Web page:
There is a chasm between those two definitions, just like the definitions of Covenants, Union, Judges, Kings, Marriage, Image, Mission, Service, and Saviour. Though we as Christians don’t need to find our identity in Jesus, there is a whole world out there full of people who are hurting because they’ve been told they must find their identity, and simply saying, “nop, identity isn’t a thing we focus on,” that’s not enough.
Certainly, it shouldn’t be our end goal, and I would agree with Morell that it shouldn’t be the key moment in a baptism testimony, but let’s not abandon a phrase that might draw people towards God by challenging what they believe. Those who are lost are still image-bearers, living life as though they are nothing more than what they choose to be. Let’s wear our crowns boldly and surely, not seeking to conform to this world, but rather be an ambassador of Christ to the world.
“But this will take some time to develop.”
These are the final words of Adrienne Dengerink Chaplin’s essay on Kuyper and Art. Not only that, but for me, they summed up the entire book. Whenever I read anything I try and find the one sentence which sums everything up, something I’m able to take away, almost like a key, so that if I ever want to unlock my memories about the book, I can take use it to do so.
In a book so full of rich practical theology, written by a cast of impressive characters, this might seem like an odd choice.
Allow me to explain.
If you’ve listened to our podcast, you’ll likely know that I love the book Humble Calvinism, it’s a book that helps us as Christians to take doctrine to heart, not let it sit in our head gathering dust. In many places, if the two words humility and Calvinism are found together it’s probably at the butt of a joke, but if we truly believe what we say we do, it should lead us to profound and powerful humility, bringing us low, not raising us above our station. We should not be found with the sons of Zebedee asking which of us will take the place at Jesus’ right hand, but we should, with Whitefield, assume that we will be so far away from it as to be unable to see those closest to it.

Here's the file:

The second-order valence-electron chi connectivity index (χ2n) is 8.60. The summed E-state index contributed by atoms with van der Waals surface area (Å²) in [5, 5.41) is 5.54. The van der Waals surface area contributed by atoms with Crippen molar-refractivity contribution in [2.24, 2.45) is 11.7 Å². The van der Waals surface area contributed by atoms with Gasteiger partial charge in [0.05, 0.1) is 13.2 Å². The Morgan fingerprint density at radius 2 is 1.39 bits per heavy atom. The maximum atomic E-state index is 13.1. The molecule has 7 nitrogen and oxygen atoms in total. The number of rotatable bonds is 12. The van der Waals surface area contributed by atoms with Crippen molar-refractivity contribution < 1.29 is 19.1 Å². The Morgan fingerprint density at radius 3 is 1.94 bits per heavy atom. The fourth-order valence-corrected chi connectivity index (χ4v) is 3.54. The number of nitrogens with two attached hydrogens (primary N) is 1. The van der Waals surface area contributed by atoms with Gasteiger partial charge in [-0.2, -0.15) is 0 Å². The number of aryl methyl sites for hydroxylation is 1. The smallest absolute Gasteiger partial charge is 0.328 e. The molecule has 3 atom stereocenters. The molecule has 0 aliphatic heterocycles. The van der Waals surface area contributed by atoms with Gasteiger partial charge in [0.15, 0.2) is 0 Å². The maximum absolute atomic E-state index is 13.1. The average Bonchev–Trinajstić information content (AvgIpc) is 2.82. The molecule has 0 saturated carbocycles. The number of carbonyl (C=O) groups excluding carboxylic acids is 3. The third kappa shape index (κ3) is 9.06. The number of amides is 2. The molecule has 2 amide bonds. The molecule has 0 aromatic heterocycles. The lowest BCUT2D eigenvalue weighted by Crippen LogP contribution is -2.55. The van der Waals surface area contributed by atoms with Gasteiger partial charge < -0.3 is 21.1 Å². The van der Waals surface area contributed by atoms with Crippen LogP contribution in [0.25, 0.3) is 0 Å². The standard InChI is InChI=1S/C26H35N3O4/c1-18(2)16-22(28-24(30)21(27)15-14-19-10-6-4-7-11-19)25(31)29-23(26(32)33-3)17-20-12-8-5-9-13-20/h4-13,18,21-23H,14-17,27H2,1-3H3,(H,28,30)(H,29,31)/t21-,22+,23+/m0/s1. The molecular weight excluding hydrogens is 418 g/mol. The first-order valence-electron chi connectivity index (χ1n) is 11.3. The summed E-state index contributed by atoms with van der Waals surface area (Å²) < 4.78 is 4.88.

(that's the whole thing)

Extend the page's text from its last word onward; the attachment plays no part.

Saved, Humbled, what’s next? Well, that’s where this book comes in… sort of. A little while ago I talked about waterfall books (you can find that here):
Some books are like streams, some are like rapids. In other words, some nourish us and we can drink from them easily and with the knowledge that the water is trustworthy. Others are fun, if in unpredictable ways, and so keep us on our toes. Then there are waterfalls. Waterfalls are dangerous and not to be taken lightly, they are also magnificent, inspiring, and can be harnessed for power, for growth and the pool which settles beneath them can be incredibly comforting.
These are books that start conversations, get the ball rolling, and other clichés I don’t intend to use, “but this will take some time to develop.”
Just take a quick look at the list of essays found in this book:
Kuyper and Life-Systems
Kuyper and Religion
Kuyper and Politics
Kuyper and Science
Kuyper and Art
Kuyper and the Future
Kuyper and Race